Wednesday, July 25, 2007

Political kung-fu for dummies

The heavy propaganda requirements of modern political campaigning make the day-to-day task of managing the news cycle a lot like martial arts combat. There are basic moves like the generic attack ad that any candidate with a functioning brain can generate. There are advanced moves like sloganeering that should only be used by professionals due to the risk involved. For the true masters of the campaign, there are even spiritual moves that draw upon the adept's inner Qi to produce political results (the Clinton's trademark "spoofed Freudian slip" is an example).

Preliminaries aside, we thus turn to the latest news about the Obama 2008 campaign:
Democratic presidential candidate Barack Obama tried to turn rival Hillary Rodham Clinton's words back on her Wednesday, saying her vote to authorize the Iraq war was "irresponsible and naive."

Clinton had used the same language a day earlier to criticize Obama for saying he would be willing to meet with leaders of nations such as Cuba, North Korea and Iran without conditions within the first year of his presidency. Clinton said renegade leaders could use such a meeting for propaganda and that envoys below the presidential level should begin diplomatic work.
Here Senator Obama attempts a risky reflection move to turn his opponent's attack against her. This can potentially be used to devastating effect. The most notorious example of a reflection move in recent memory was President Bill Clinton's reflection of Bob Dole's campaign theme "A Bridge to the Past" into the bone-crushing Clinton campaign theme "A Bridge to the Twenty-First Century".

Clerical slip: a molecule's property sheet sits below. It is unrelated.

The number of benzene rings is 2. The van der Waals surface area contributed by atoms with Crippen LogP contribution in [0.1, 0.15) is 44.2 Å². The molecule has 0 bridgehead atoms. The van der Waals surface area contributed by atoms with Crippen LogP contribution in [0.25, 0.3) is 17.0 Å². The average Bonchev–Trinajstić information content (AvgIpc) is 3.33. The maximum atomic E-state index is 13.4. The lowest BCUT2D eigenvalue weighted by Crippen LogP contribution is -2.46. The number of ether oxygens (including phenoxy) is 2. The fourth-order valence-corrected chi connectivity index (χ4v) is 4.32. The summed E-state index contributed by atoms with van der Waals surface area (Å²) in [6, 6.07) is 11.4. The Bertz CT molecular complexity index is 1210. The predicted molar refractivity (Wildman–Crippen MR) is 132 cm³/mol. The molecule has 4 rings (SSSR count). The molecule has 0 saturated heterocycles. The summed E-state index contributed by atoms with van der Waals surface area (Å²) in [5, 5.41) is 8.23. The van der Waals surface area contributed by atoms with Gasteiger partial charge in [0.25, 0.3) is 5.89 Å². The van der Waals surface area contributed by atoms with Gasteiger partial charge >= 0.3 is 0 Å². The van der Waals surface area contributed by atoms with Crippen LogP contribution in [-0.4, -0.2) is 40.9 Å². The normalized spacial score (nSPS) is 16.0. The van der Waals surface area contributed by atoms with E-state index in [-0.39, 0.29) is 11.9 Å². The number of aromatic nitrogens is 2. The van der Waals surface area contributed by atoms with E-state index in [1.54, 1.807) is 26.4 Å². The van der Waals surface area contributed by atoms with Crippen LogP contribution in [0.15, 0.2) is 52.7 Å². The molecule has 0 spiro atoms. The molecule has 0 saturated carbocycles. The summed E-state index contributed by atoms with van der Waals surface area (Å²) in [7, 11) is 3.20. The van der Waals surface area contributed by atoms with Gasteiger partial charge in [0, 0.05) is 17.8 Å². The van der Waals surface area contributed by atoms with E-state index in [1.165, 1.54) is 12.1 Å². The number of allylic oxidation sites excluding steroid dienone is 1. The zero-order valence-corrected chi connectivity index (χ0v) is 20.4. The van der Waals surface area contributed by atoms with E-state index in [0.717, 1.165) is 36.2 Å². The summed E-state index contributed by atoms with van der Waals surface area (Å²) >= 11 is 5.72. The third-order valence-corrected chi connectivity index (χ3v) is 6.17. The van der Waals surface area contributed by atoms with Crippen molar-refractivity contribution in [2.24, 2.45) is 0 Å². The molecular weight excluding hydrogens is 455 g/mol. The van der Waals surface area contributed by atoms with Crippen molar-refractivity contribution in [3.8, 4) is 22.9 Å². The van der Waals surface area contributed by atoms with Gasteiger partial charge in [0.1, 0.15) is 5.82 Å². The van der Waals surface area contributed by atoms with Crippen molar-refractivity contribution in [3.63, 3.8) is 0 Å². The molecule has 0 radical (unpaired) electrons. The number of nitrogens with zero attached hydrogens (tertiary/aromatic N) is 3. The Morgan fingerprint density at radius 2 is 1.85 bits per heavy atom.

The single most important point to observe when attempting a reflection move is to avoid reflecting your opponent's attack away from your face and into your groin, which is what Senator Obama has done in this case. The first mistake was to accuse Senator Clinton of being irresponsible in voting for the Iraq war. Of course everyone knows that Senator Clinton was irresponsible. News flash: most Democrats don't care. The official Democratic Party line is that the Clintons are never responsible for anything bad that happens, and if they are, then the American people have already forgiven them. The second mistake was accusing Senator Clinton of being naive. If marrying Bill Clinton didn't cure her of that, there's nothing else out there that will. The final mistake was actually attempting a gutsy political move and not pulling it off with aplomb, because nothing reinforces the original attack better than a botched attempt to address it. A response of "I know you are, but what am I" doesn't quite project that aura of adulthood and gravitas that most presidential candidates aim for.

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